What effect does daily abuse have on a person who has never known anything but abuse? This story is bleak but meaningful. The situation reminds me of my first husband, so I had an empathy for the character who speaks in the first person in this grim short story. But I liked the tale!
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VINE VOICEon January 12, 2013
I think this is the first time in my experience of reviewing books here at Amazon that I have found the reviews as entertaining as the subject...

It appears that many readers do not have any concept of what a "short story" is...Sean Hammer has actually written an excellent short story. He gave us a complete narrative in just 23 pages, and he developed his characters very well. This is not an easy thing to do. Jenny is a young and not very bright (the term "battered woman" always made her think of a deep fried food), extremely unhappy young woman. Her husband (who, rather cleverly, I thought, remains nameless) is a buffoon and treats Jenny roughly and thoughtlessly. As far as being "battered", we see him grab her by the wrist aggressively once, but that is rather light abuse in relation to Jenny's ultimate act of revenge. So I am going to make the leap here and guess that Sean was kind of sketching a "tongue in cheek" little tale with this humorous but with an "edge" story. I could hear Sean's male voice in Jenny a little too loudly, unless his goal was to make her very stupid. He took a very serious cultural problem and parodied it here in my opinion. I enjoyed the Arkansas vernacular, and the whimsy of the "cornbread"...I am just going to assume this was not meant to be a serious piece.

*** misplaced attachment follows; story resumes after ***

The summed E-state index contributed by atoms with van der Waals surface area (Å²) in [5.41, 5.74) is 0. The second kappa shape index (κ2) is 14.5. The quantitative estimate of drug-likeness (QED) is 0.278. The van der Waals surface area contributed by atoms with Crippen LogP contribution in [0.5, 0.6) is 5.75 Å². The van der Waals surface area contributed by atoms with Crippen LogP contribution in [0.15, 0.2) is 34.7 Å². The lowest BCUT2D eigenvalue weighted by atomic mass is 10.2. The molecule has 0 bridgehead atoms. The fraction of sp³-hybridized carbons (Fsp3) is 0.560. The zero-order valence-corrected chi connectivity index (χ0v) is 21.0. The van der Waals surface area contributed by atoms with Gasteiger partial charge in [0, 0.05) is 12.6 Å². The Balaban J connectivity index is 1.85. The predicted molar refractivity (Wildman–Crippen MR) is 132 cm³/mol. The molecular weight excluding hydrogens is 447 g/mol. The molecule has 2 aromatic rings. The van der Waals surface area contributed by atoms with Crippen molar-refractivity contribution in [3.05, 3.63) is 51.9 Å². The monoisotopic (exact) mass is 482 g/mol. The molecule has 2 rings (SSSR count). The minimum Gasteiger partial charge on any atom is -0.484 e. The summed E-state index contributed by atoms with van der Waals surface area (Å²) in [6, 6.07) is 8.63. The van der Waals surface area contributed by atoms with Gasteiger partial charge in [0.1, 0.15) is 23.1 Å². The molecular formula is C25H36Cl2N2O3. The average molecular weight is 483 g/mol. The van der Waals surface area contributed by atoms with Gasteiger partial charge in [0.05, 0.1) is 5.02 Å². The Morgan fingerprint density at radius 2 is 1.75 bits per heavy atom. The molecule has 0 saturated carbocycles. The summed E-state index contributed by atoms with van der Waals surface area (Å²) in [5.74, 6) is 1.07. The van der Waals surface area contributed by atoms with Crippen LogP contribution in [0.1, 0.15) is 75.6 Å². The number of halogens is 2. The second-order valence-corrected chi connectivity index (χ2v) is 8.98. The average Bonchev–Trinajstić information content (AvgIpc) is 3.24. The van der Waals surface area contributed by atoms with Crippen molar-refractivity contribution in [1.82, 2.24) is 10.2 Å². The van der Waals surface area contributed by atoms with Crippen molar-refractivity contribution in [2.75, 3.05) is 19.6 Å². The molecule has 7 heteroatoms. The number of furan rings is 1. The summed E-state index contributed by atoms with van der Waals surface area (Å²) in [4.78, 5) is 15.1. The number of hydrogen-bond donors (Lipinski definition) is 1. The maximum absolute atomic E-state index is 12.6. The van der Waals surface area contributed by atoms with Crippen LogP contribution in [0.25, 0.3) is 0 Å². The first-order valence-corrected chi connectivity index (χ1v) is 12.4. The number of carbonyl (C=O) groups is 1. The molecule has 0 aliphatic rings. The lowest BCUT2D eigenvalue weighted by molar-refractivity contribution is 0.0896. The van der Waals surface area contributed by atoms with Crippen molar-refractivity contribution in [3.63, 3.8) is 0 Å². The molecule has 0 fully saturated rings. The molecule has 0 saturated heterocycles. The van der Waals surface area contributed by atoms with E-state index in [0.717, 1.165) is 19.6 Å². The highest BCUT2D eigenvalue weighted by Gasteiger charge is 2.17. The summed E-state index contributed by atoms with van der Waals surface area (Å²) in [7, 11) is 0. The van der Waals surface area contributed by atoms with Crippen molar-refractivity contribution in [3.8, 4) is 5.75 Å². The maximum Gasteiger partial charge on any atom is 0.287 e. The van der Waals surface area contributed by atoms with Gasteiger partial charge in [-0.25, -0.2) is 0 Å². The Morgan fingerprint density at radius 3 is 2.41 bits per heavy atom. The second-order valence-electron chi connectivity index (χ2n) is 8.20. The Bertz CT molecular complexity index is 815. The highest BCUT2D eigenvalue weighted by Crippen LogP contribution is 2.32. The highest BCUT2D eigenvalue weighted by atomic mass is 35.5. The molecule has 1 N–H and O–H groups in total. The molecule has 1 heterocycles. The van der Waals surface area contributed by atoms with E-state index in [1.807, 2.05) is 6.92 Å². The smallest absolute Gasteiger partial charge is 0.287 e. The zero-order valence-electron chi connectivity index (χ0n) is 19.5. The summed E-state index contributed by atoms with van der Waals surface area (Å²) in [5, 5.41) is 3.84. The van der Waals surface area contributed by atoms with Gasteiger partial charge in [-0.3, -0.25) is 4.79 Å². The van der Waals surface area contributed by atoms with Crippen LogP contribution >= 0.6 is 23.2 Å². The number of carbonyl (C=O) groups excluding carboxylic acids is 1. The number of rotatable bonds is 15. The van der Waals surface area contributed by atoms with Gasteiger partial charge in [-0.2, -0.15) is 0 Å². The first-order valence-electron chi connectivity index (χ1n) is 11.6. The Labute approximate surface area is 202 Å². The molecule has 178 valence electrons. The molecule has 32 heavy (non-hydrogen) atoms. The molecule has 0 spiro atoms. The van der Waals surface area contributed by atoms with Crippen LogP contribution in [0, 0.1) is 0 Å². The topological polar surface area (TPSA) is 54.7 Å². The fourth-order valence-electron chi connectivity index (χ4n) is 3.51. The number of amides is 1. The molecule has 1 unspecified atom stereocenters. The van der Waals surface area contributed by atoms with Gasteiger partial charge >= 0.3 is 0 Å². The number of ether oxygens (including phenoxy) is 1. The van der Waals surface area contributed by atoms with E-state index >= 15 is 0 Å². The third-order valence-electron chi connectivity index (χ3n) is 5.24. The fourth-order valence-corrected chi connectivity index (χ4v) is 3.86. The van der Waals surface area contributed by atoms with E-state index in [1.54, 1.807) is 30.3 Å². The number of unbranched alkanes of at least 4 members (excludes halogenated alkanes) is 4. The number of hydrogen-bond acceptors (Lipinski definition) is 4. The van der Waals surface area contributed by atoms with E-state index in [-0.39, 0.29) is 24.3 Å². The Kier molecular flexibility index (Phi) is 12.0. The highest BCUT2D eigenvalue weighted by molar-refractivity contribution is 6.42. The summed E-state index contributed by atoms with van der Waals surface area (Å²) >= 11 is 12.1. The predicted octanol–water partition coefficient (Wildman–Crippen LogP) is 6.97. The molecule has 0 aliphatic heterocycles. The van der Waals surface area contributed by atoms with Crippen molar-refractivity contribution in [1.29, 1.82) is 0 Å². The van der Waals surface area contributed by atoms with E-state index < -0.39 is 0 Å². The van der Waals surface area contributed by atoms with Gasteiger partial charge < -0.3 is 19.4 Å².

Sean is a talented writer. I hope he continues...I think he has a future. Anyone who read and enjoyed the ridiculously successful "The Help" will enjoy Sean's first effort. Ms. Stockett supposedly received 60 rejection letters before a publisher took "The Help"...so don't give up, Sean! I think you have marketable talent.
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on November 5, 2012
Hilarious but almost too much with the Arkansan dialect. Being from the midwest, I immediately knew what the author was doing. He captured the personna of how they think down there. The "Good Ole Boy" stereotype. "Accidents DO happen". Only wish the author would have made it so, something like a double entendre or double jeopardy. Cheers to you.
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on November 22, 2012
I really enjoyed this kindle single. The author, who I read is only 24, did an excellent job with the characters and it sounded as if he himself could be a southern black woman. It read quickly, and I would recommend this to anyone.
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on February 7, 2013
Although this was a rather strange little story, it was well written and made a point. How many women are there who are ready to0 explode because of this type of insidious abuse which becomes a way of life? No one can know until the breaking point comes that some people live in quiet desperation. Well told!!
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on July 28, 2013
This single is like a quick journal entry of a woman's downfall. I was entertained and it also makes you think about the different views some people might have in life when their situations is less than ideal.